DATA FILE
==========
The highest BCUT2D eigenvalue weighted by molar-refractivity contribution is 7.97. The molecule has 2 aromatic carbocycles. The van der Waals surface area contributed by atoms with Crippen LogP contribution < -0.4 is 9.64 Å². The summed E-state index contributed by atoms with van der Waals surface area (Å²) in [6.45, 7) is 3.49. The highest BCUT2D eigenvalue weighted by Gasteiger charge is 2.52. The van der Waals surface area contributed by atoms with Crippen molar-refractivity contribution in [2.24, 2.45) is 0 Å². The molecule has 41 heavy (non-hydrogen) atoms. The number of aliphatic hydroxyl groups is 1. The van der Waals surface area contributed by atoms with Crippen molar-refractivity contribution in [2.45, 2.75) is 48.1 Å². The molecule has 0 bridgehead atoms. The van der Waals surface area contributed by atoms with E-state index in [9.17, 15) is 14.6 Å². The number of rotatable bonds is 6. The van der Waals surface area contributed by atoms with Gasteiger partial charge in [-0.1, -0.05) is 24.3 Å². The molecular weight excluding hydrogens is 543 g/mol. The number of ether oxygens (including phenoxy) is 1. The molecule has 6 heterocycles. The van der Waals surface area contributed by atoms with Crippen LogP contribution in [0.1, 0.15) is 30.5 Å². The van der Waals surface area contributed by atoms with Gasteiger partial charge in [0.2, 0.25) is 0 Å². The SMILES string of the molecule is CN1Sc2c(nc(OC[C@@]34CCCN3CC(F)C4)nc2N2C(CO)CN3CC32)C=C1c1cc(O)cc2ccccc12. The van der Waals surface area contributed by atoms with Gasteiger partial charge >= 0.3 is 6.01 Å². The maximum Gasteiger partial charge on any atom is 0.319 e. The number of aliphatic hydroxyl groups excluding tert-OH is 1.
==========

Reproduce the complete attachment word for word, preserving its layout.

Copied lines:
The highest BCUT2D eigenvalue weighted by molar-refractivity contribution is 7.97. The molecule has 2 aromatic carbocycles. The van der Waals surface area contributed by atoms with Crippen LogP contribution < -0.4 is 9.64 Å². The summed E-state index contributed by atoms with van der Waals surface area (Å²) in [6.45, 7) is 3.49. The highest BCUT2D eigenvalue weighted by Gasteiger charge is 2.52. The van der Waals surface area contributed by atoms with Crippen molar-refractivity contribution in [2.24, 2.45) is 0 Å². The molecule has 41 heavy (non-hydrogen) atoms. The number of aliphatic hydroxyl groups is 1. The van der Waals surface area contributed by atoms with Crippen molar-refractivity contribution in [2.45, 2.75) is 48.1 Å². The molecule has 0 bridgehead atoms. The van der Waals surface area contributed by atoms with E-state index in [9.17, 15) is 14.6 Å². The number of rotatable bonds is 6. The van der Waals surface area contributed by atoms with Gasteiger partial charge in [-0.1, -0.05) is 24.3 Å². The molecular weight excluding hydrogens is 543 g/mol. The number of ether oxygens (including phenoxy) is 1. The molecule has 6 heterocycles. The van der Waals surface area contributed by atoms with Crippen LogP contribution in [0.1, 0.15) is 30.5 Å². The van der Waals surface area contributed by atoms with Gasteiger partial charge in [0.2, 0.25) is 0 Å². The SMILES string of the molecule is CN1Sc2c(nc(OC[C@@]34CCCN3CC(F)C4)nc2N2C(CO)CN3CC32)C=C1c1cc(O)cc2ccccc12. The van der Waals surface area contributed by atoms with Gasteiger partial charge >= 0.3 is 6.01 Å². The maximum Gasteiger partial charge on any atom is 0.319 e. The number of aliphatic hydroxyl groups excluding tert-OH is 1.